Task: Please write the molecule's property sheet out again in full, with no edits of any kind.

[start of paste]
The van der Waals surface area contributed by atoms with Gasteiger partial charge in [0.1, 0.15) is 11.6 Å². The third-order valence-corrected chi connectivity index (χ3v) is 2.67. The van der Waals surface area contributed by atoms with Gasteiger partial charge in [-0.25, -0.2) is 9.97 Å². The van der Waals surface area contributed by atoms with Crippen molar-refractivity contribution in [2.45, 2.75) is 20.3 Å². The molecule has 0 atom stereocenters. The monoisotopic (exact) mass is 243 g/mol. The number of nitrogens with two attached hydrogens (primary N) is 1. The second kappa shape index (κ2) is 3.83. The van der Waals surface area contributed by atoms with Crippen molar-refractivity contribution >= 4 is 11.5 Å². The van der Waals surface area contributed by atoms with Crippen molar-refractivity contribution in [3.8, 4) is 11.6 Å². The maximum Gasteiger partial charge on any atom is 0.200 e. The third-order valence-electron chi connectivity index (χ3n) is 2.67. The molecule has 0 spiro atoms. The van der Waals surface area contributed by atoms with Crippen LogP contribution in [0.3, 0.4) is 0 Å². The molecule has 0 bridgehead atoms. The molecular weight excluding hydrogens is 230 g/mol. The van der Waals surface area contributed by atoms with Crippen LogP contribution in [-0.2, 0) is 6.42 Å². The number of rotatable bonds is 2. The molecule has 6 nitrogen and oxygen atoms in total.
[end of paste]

The van der Waals surface area contributed by atoms with Gasteiger partial charge in [0.1, 0.15) is 11.6 Å². The third-order valence-corrected chi connectivity index (χ3v) is 2.67. The van der Waals surface area contributed by atoms with Gasteiger partial charge in [-0.25, -0.2) is 9.97 Å². The van der Waals surface area contributed by atoms with Crippen molar-refractivity contribution in [2.45, 2.75) is 20.3 Å². The molecule has 0 atom stereocenters. The monoisotopic (exact) mass is 243 g/mol. The number of nitrogens with two attached hydrogens (primary N) is 1. The second kappa shape index (κ2) is 3.83. The van der Waals surface area contributed by atoms with Crippen molar-refractivity contribution >= 4 is 11.5 Å². The van der Waals surface area contributed by atoms with Crippen molar-refractivity contribution in [3.8, 4) is 11.6 Å². The maximum Gasteiger partial charge on any atom is 0.200 e. The third-order valence-electron chi connectivity index (χ3n) is 2.67. The molecule has 0 spiro atoms. The van der Waals surface area contributed by atoms with Crippen LogP contribution in [0.3, 0.4) is 0 Å². The molecule has 0 bridgehead atoms. The molecular weight excluding hydrogens is 230 g/mol. The van der Waals surface area contributed by atoms with Crippen LogP contribution in [-0.2, 0) is 6.42 Å². The number of rotatable bonds is 2. The molecule has 6 nitrogen and oxygen atoms in total.